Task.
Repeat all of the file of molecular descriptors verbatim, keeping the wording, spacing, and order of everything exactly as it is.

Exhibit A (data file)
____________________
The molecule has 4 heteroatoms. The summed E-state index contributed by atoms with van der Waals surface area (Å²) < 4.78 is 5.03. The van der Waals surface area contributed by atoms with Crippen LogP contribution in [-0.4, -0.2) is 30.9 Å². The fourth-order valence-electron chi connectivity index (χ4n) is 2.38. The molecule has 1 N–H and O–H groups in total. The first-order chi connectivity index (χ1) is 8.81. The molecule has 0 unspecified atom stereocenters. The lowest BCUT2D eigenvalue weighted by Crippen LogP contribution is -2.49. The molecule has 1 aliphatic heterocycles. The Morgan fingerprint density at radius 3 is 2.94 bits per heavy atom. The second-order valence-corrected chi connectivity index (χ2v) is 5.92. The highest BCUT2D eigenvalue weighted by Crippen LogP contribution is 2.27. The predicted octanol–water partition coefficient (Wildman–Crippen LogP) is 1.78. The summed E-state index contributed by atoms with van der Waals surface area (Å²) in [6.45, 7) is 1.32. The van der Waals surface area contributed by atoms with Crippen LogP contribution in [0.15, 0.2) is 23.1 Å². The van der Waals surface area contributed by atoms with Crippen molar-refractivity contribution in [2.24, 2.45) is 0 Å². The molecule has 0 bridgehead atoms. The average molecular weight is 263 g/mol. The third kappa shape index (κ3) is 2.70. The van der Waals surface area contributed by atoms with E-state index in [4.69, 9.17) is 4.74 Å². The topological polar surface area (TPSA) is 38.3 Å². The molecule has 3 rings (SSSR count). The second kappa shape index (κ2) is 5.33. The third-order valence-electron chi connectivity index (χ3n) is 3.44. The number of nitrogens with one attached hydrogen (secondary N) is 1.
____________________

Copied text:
The molecule has 4 heteroatoms. The summed E-state index contributed by atoms with van der Waals surface area (Å²) < 4.78 is 5.03. The van der Waals surface area contributed by atoms with Crippen LogP contribution in [-0.4, -0.2) is 30.9 Å². The fourth-order valence-electron chi connectivity index (χ4n) is 2.38. The molecule has 1 N–H and O–H groups in total. The first-order chi connectivity index (χ1) is 8.81. The molecule has 0 unspecified atom stereocenters. The lowest BCUT2D eigenvalue weighted by Crippen LogP contribution is -2.49. The molecule has 1 aliphatic heterocycles. The Morgan fingerprint density at radius 3 is 2.94 bits per heavy atom. The second-order valence-corrected chi connectivity index (χ2v) is 5.92. The highest BCUT2D eigenvalue weighted by Crippen LogP contribution is 2.27. The predicted octanol–water partition coefficient (Wildman–Crippen LogP) is 1.78. The summed E-state index contributed by atoms with van der Waals surface area (Å²) in [6.45, 7) is 1.32. The van der Waals surface area contributed by atoms with Crippen LogP contribution in [0.15, 0.2) is 23.1 Å². The van der Waals surface area contributed by atoms with Crippen molar-refractivity contribution in [2.24, 2.45) is 0 Å². The molecule has 0 bridgehead atoms. The average molecular weight is 263 g/mol. The third kappa shape index (κ3) is 2.70. The van der Waals surface area contributed by atoms with E-state index in [4.69, 9.17) is 4.74 Å². The topological polar surface area (TPSA) is 38.3 Å². The molecule has 3 rings (SSSR count). The second kappa shape index (κ2) is 5.33. The third-order valence-electron chi connectivity index (χ3n) is 3.44. The number of nitrogens with one attached hydrogen (secondary N) is 1.